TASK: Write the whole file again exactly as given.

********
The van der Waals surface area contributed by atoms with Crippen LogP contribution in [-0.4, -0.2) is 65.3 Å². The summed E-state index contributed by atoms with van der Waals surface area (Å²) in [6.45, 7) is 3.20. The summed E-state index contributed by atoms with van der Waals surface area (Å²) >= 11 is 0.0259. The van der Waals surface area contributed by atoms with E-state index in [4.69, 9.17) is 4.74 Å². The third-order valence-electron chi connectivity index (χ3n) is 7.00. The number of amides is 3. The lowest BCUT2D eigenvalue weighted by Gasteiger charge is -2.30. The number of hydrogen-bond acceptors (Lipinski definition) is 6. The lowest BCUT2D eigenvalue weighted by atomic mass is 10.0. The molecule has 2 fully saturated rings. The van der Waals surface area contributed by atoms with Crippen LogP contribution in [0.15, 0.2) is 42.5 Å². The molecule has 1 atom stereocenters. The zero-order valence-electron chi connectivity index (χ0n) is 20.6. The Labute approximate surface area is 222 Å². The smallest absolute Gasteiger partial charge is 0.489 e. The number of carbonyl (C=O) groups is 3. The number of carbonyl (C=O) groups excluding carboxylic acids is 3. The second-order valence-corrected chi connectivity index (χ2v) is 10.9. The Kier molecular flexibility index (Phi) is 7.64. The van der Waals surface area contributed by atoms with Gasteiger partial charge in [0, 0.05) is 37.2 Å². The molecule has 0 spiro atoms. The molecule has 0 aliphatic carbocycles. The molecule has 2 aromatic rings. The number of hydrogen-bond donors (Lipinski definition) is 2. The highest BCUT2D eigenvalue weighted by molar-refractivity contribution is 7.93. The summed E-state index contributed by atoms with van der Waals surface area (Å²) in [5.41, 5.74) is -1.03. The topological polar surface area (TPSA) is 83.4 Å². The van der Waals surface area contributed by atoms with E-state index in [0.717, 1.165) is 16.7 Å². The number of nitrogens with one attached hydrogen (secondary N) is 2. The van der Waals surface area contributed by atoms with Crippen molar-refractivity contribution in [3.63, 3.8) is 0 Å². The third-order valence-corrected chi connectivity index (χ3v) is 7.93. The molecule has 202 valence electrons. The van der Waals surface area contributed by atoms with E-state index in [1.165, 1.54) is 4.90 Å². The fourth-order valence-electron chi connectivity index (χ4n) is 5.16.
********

The van der Waals surface area contributed by atoms with Crippen LogP contribution in [-0.4, -0.2) is 65.3 Å². The summed E-state index contributed by atoms with van der Waals surface area (Å²) in [6.45, 7) is 3.20. The summed E-state index contributed by atoms with van der Waals surface area (Å²) >= 11 is 0.0259. The van der Waals surface area contributed by atoms with E-state index in [4.69, 9.17) is 4.74 Å². The third-order valence-electron chi connectivity index (χ3n) is 7.00. The number of amides is 3. The lowest BCUT2D eigenvalue weighted by Gasteiger charge is -2.30. The number of hydrogen-bond acceptors (Lipinski definition) is 6. The lowest BCUT2D eigenvalue weighted by atomic mass is 10.0. The molecule has 2 fully saturated rings. The van der Waals surface area contributed by atoms with Crippen LogP contribution in [0.15, 0.2) is 42.5 Å². The molecule has 1 atom stereocenters. The zero-order valence-electron chi connectivity index (χ0n) is 20.6. The Labute approximate surface area is 222 Å². The smallest absolute Gasteiger partial charge is 0.489 e. The number of carbonyl (C=O) groups is 3. The number of carbonyl (C=O) groups excluding carboxylic acids is 3. The second-order valence-corrected chi connectivity index (χ2v) is 10.9. The Kier molecular flexibility index (Phi) is 7.64. The van der Waals surface area contributed by atoms with Gasteiger partial charge in [0, 0.05) is 37.2 Å². The molecule has 0 spiro atoms. The molecule has 0 aliphatic carbocycles. The molecule has 2 aromatic rings. The number of hydrogen-bond donors (Lipinski definition) is 2. The highest BCUT2D eigenvalue weighted by molar-refractivity contribution is 7.93. The summed E-state index contributed by atoms with van der Waals surface area (Å²) in [5.41, 5.74) is -1.03. The topological polar surface area (TPSA) is 83.4 Å². The van der Waals surface area contributed by atoms with E-state index in [0.717, 1.165) is 16.7 Å². The number of nitrogens with one attached hydrogen (secondary N) is 2. The van der Waals surface area contributed by atoms with Crippen molar-refractivity contribution in [3.63, 3.8) is 0 Å². The third-order valence-corrected chi connectivity index (χ3v) is 7.93. The molecule has 202 valence electrons. The van der Waals surface area contributed by atoms with E-state index in [1.165, 1.54) is 4.90 Å². The fourth-order valence-electron chi connectivity index (χ4n) is 5.16.